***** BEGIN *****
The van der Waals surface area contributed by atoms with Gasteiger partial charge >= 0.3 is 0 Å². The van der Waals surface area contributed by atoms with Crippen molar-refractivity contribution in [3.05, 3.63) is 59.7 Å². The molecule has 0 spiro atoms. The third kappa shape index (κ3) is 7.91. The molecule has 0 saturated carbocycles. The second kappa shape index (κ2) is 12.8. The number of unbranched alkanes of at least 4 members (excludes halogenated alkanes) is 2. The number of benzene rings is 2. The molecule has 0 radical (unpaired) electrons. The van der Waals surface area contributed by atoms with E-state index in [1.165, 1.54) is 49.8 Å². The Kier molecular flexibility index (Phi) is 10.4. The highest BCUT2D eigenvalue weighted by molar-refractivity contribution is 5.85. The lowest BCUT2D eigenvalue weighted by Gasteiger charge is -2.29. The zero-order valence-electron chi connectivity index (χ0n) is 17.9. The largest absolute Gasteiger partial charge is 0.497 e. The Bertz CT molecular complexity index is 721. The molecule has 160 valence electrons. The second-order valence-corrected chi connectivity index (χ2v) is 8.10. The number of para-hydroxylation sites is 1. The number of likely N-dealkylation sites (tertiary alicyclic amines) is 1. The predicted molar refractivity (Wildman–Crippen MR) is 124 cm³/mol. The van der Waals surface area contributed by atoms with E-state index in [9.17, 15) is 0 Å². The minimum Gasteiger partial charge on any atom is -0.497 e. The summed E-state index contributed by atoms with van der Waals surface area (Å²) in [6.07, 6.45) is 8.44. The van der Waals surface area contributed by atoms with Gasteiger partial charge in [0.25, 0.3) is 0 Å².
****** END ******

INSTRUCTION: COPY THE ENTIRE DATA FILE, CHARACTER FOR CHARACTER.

The van der Waals surface area contributed by atoms with Gasteiger partial charge >= 0.3 is 0 Å². The van der Waals surface area contributed by atoms with Crippen molar-refractivity contribution in [3.05, 3.63) is 59.7 Å². The molecule has 0 spiro atoms. The third kappa shape index (κ3) is 7.91. The molecule has 0 saturated carbocycles. The second kappa shape index (κ2) is 12.8. The number of unbranched alkanes of at least 4 members (excludes halogenated alkanes) is 2. The number of benzene rings is 2. The molecule has 0 radical (unpaired) electrons. The van der Waals surface area contributed by atoms with E-state index in [1.165, 1.54) is 49.8 Å². The Kier molecular flexibility index (Phi) is 10.4. The highest BCUT2D eigenvalue weighted by molar-refractivity contribution is 5.85. The lowest BCUT2D eigenvalue weighted by Gasteiger charge is -2.29. The zero-order valence-electron chi connectivity index (χ0n) is 17.9. The largest absolute Gasteiger partial charge is 0.497 e. The Bertz CT molecular complexity index is 721. The molecule has 160 valence electrons. The second-order valence-corrected chi connectivity index (χ2v) is 8.10. The number of para-hydroxylation sites is 1. The number of likely N-dealkylation sites (tertiary alicyclic amines) is 1. The predicted molar refractivity (Wildman–Crippen MR) is 124 cm³/mol. The van der Waals surface area contributed by atoms with E-state index in [9.17, 15) is 0 Å². The minimum Gasteiger partial charge on any atom is -0.497 e. The summed E-state index contributed by atoms with van der Waals surface area (Å²) in [6.07, 6.45) is 8.44. The van der Waals surface area contributed by atoms with Gasteiger partial charge in [0.25, 0.3) is 0 Å².